# this will occur only once)
    #
    lineArray = arcpy.Array()

    while partnum < partcount:
        # Print the part number
        #
        #print "Part " + str(partnum) + ":"
        part = feat.getPart(partnum)
        #print part.count

        totalDist = 0

        pnt = part.next()
        pntcount = 0

        prevpoint = None
        shapelist = []

        # Enter while loop for each vertex
        #
        while pnt:

            if not (prevpoint is None):
                thisDist = distPoint(prevpoint,pnt)
                maxAdditionalDist = splitDist - totalDist

                print thisDist, totalDist, maxAdditionalDist

                if (totalDist+thisDist)> splitDist:
                    while(totalDist+thisDist) > splitDist:
                        maxAdditionalDist = splitDist - totalDist
                        #print thisDist, totalDist, maxAdditionalDist
                        newpoint = midpoint(prevpoint,pnt,maxAdditionalDist,thisDist)
                        lineArray.add(newpoint)
                        shapelist.append(lineArray)

                        lineArray = arcpy.Array()
                        lineArray.add(newpoint)
                        prevpoint = newpoint
                        thisDist = distPoint(prevpoint,pnt)
                        totalDist = 0

                    lineArray.add(pnt)
                    totalDist+=thisDist
                else:
                    totalDist+=thisDist
                    lineArray.add(pnt)
                    #shapelist.append(lineArray)
            else:
                lineArray.add(pnt)
                totalDist = 0

            prevpoint = pnt                
            pntcount += 1

            pnt = part.next()

            # If pnt is null, either the part is finished or there is an
            #   interior ring
            #
            if not pnt:
                pnt = part.next()
                if pnt:
                    print "Interior Ring:"
        partnum += 1

    if (lineArray.count > 1):
        shapelist.append(lineArray)

    return shapelist

if arcpy.Exists(outFC):
    arcpy.Delete_management(outFC)

arcpy.Copy_management(inFC,outFC)

#origDesc = arcpy.Describe(inFC)
#sR = origDesc.spatialReference

#revDesc = arcpy.Describe(outFC)
#revDesc.ShapeFieldName

deleterows = arcpy.UpdateCursor(outFC)
for iDRow in deleterows:       
     deleterows.deleteRow(iDRow)

del iDRow
del deleterows

inputRows = arcpy.SearchCursor(inFC)
outputRows = arcpy.InsertCursor(outFC)
fields = arcpy.ListFields(inFC)

numRecords = int(arcpy.GetCount_management(inFC).getOutput(0))
OnePercentThreshold = numRecords // 100

printit(numRecords)

iCounter = 0
iCounter2 = 0

for iInRow in inputRows:
    inGeom = iInRow.shape
    iCounter+=1
    iCounter2+=1    
    if (iCounter2 > (OnePercentThreshold+0)):
        printit("Processing Record "+str(iCounter) + " of "+ str(numRecords))
        iCounter2=0

    if (inGeom.length > alongDist):
        shapeList = splitShape(iInRow.shape,alongDist)

        for itmp in shapeList:
            newRow = outputRows.newRow()
            for ifield in fields:
                if (ifield.editable):
                    newRow.setValue(ifield.name,iInRow.getValue(ifield.name))
            newRow.shape = itmp
            outputRows.insertRow(newRow)
    else:
        outputRows.insertRow(iInRow)

del inputRows
del outputRows

printit("Done!")

Change Detector arcpy Script

During a process I was working on, I needed to compare a feature class before and after some edits.  I did not quickly find anything in ArcToolbox but searching ArcResources led me to Change Detector script by Bruce Harold.  After making a couple of tweaks–for some reason in one of my feature classes, the Shape field had an upper case “S” and in the other it was a lower case “s”.  I also discovered that it needs to export to the same format (personal geodatabase, file geodatabase, shapefile) as the source data (or at least one that uses the same field name deliminator).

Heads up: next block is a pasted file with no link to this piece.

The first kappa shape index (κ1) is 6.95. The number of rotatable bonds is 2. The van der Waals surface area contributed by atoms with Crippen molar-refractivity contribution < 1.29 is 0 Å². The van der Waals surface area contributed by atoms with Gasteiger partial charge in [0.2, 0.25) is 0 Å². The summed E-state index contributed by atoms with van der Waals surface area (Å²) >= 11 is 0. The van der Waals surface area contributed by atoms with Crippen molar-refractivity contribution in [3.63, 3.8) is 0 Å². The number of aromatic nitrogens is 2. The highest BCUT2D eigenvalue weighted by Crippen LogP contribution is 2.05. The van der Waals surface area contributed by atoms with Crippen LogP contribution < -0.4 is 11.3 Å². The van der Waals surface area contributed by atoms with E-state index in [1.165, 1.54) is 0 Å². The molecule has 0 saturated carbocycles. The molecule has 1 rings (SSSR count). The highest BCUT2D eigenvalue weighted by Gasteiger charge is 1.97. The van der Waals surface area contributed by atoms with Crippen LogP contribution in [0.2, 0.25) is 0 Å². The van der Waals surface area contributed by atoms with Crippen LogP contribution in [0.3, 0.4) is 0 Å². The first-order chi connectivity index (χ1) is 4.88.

After minor adjustments, though, it worked like a charm.  I’ll be submitting the changes I made to Bruce and let him incorporate the changes into the official code.

FOLLOW-UP: Mr. Harold quickly responded to my email & made the change (although I haven’t checked it). Way to go Bruce!  Thanks for a handy script.

Using arcpy to List Domains Assigned to Featureclass Fields

I was making an edit (adding leading “0”s) to a coded-value domain in an SDE database and realized that my edits were changing the order of the rows of my domain.  Rows were moved to the bottom of the list when they were edited.

So I went through the process of converting my domain back to a table, made my edits in Access and exported the rows to a .dbf in the order I wanted them.

I removed the domain from the field I knew it was assigned to but when I tried to delete the domain, I received an error (The domain is used as a default domain).

The Google Machine led me to an ArcForums post by  with some python code for listing all the fields with a domain.

I tweaked the original a bit, first because it was only examining feature classes in a feature dataset, not stand-alone feature datasets.  And secondly, I updated it to use arcpy.  I posted both the 9.3 version and the 10.0 version, but here is a quick look.  The key addition is the ‘listfc(“”)’ line that is the first line of the def listds() module.

import arcpy

min_workspace = "C:\\Users\\mranter\\AppData\\Roaming\\ESRI\\Desktop10.0\\ArcCatalog\\min.minstaff.sde"
#min_workspace = "C:\\TEMP\\kurst-10.mdb"

infgdb=(min_workspace)
arcpy.env.workspace = infgdb

def listfc(inDataset):
featureclasses = arcpy.ListFeatureClasses("","",inDataset)
for f in featureclasses:
print "feature class: ",f

lfields=arcpy.ListFields(f)

for lf in lfields:
if lf.domain<>"":
print "      domain",f, lf.name, lf.domain

def listds():

listfc("")

datasets=arcpy.ListDatasets ("","")
for d in datasets:
print "  dataset: ",d

listfc(d)

listds()

Zipping a File Geodatabase using Python

Ever since the ever-popular post, Zipping a shapefile using python, came out, people have been asking (one person, yesterday) for a sample of how to zip a file geodatabase using python.

The key trick, as shown in line 17, is appending the basename of the file geodatabase (“nfg.gdb/” in my example) in front of each file as you write it to the zipfile.

UPDATE: WordPress messes with the spacing when I post code, making it difficult to post code that can just be copied & pasted and have work.  So I have posted a the code HERE for downloading.

import os
import zipfile
import glob

infile = "c:/temp/nfg.gdb"
outfile = "c:/temp/nfg.zip"
def zipFileGeodatabase(inFileGeodatabase, newZipFN):
if not (os.path.exists(inFileGeodatabase)):
return False

if (os.path.exists(newZipFN)):
os.remove(newZipFN)

zipobj = zipfile.ZipFile(newZipFN,'w')

for infile in glob.glob(inFileGeodatabase+"/*"):
zipobj.write(infile, os.path.basename(inFileGeodatabase)+"/"+os.path.basename(infile), zipfile.ZIP_DEFLATED)
print ("Zipping: "+infile)

zipobj.close()

return True

zipFileGeodatabase(infile,outfile)